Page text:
By Richard Vedder
The economy may be shaky (although I think the threat may be less than meets the eye), markets may be down, and people may be distressed. But there is one group that is booming this year --higher education lobbyists, who continue to buy their Porsche Boxers and Gucci shoes in record numbers as their billable hours climb nearly exponentially.
To be sure, the Higher Education Act reauthorization, which is forever being delayed, is up for renewal (latest deadline date --April 30). And, as a Congressional Quarterly analysis on cqpolitics.com yesterday pointed out, the lobbyists are using the Easter recess to work their targets harder than ever. Let me comment a bit on three issues.
MAINTENANCE OF EFFORTS
The House wants state appropriations for higher ed to be maintained at current levels or above. The Senate is not wild about that idea. What will the conference do? Votes in both houses were quite bipartisan (the Senate vote was 95-0) on the bills currently being reconciled in conference. Against the "maintenance of effort" provision are the state and local government establishments led by the National Council of State Legislators (NCSL) and the National Governors Association (NGA). 44 of the governors have signed on to the NCSL/NGA effort. That is amazing, because you probably could not get 44 of them to endorse the view that George Washington was Father of our country. Against them is US PIRG --Public Interest Research Group, a group that purports to represent student interests. This maintenance of effort idea is one of the five most lunatic ideas emerging in a Congress that is rich in proposing stupid things. States are the best judges as to how their resources should be allocated. I believe the legislation, if adopted, is absolutely unconstitutional in addition to be stupid.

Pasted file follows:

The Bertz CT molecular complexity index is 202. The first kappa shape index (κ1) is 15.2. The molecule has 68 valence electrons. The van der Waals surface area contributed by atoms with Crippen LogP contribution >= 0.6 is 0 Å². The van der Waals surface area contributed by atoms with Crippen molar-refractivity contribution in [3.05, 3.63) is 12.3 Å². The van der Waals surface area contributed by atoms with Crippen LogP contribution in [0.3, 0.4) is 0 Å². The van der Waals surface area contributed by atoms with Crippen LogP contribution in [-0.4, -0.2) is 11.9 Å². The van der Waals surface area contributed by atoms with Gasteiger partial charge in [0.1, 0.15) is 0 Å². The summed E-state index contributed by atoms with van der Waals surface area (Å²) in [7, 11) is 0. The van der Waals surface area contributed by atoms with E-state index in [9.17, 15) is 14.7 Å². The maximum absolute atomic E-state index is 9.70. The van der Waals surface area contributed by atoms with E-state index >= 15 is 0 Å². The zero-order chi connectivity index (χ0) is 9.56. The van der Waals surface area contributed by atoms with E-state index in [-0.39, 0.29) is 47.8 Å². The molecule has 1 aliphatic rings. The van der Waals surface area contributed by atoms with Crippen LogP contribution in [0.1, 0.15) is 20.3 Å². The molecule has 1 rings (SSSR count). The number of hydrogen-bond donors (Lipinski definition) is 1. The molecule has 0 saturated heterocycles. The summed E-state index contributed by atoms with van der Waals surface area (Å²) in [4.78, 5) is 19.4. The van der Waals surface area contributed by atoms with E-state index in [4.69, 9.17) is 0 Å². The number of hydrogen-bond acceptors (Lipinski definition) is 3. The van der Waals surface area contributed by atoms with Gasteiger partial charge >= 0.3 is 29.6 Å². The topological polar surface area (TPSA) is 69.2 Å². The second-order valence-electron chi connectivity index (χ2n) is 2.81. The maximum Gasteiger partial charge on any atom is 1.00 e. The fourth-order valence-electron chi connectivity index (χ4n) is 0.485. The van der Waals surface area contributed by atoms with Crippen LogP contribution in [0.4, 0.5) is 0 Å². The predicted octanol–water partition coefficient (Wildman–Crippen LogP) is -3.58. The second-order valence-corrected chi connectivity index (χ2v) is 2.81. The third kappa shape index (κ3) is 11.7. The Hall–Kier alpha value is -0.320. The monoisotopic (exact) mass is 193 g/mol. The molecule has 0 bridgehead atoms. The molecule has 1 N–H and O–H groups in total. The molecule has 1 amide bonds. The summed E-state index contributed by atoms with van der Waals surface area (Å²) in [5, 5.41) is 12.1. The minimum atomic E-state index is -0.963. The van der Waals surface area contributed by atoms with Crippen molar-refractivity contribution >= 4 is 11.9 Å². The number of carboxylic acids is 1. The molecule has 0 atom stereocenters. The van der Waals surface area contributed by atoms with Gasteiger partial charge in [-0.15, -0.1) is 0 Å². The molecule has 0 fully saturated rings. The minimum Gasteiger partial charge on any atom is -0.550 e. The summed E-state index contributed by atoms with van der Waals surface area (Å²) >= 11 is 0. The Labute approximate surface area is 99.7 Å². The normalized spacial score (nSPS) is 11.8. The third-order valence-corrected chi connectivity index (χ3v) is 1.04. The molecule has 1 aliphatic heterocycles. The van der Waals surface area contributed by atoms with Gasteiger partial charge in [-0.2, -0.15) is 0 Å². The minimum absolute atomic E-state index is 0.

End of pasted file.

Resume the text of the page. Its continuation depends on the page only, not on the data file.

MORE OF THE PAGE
Congress wants to get into the regulation of textbook prices business. Bad idea. Textbook prices are out of control, and some practices of publishers (bundling useless CDs with the book in one price) are obnoxious. The solution, of course, is to find alternatives to expensive textbooks, for individual colleges to set rules applicable on their own campuses, for new efforts (university's buying textbook rights on-line for distribution to students) to be made. Professors should be encouraged to use books longer, to allow students to use multiple editions of the book, etc. A bit of a hassle, but doable. But why should Congress get involved? The American Council of Education is in a tizzy over this one, opposing provisions that would require professors to be informed as to text prices, and for that information to be available to students before registering. It isn't a bad idea, and I am trying to use used textbooks myself to keep text costs down to students. But, again, Congress should not legislate and I agree with ACE's Terry Hartle 100 percent on this one.
FOR PROFIT HIGHER ED
For some reason, for profit schools can get no more than 90 percent of their money via student loans. The schools want a liberalized definition of what is included in the 10 percent non-governmental money, for example funds from tax exempt 529 savings plans. That money is privately provided, albeit with tax assistance, and logically should not be considered as "government funds." So I am with the for profits on this issue. US PIRG opposes it,but the for profits are likely to win on this one. As I have indicated previously, I wish the governent would get out of the student loan business (which the for profits would not like), but that also we would not discourage for profits with all sorts of barriers to entry (see an earlier blog today on that one). On the whole, I favor public policies that work to increase the market share of for profits. For profits are taxed, not for profits are subsidized. We should move to a more level playing field.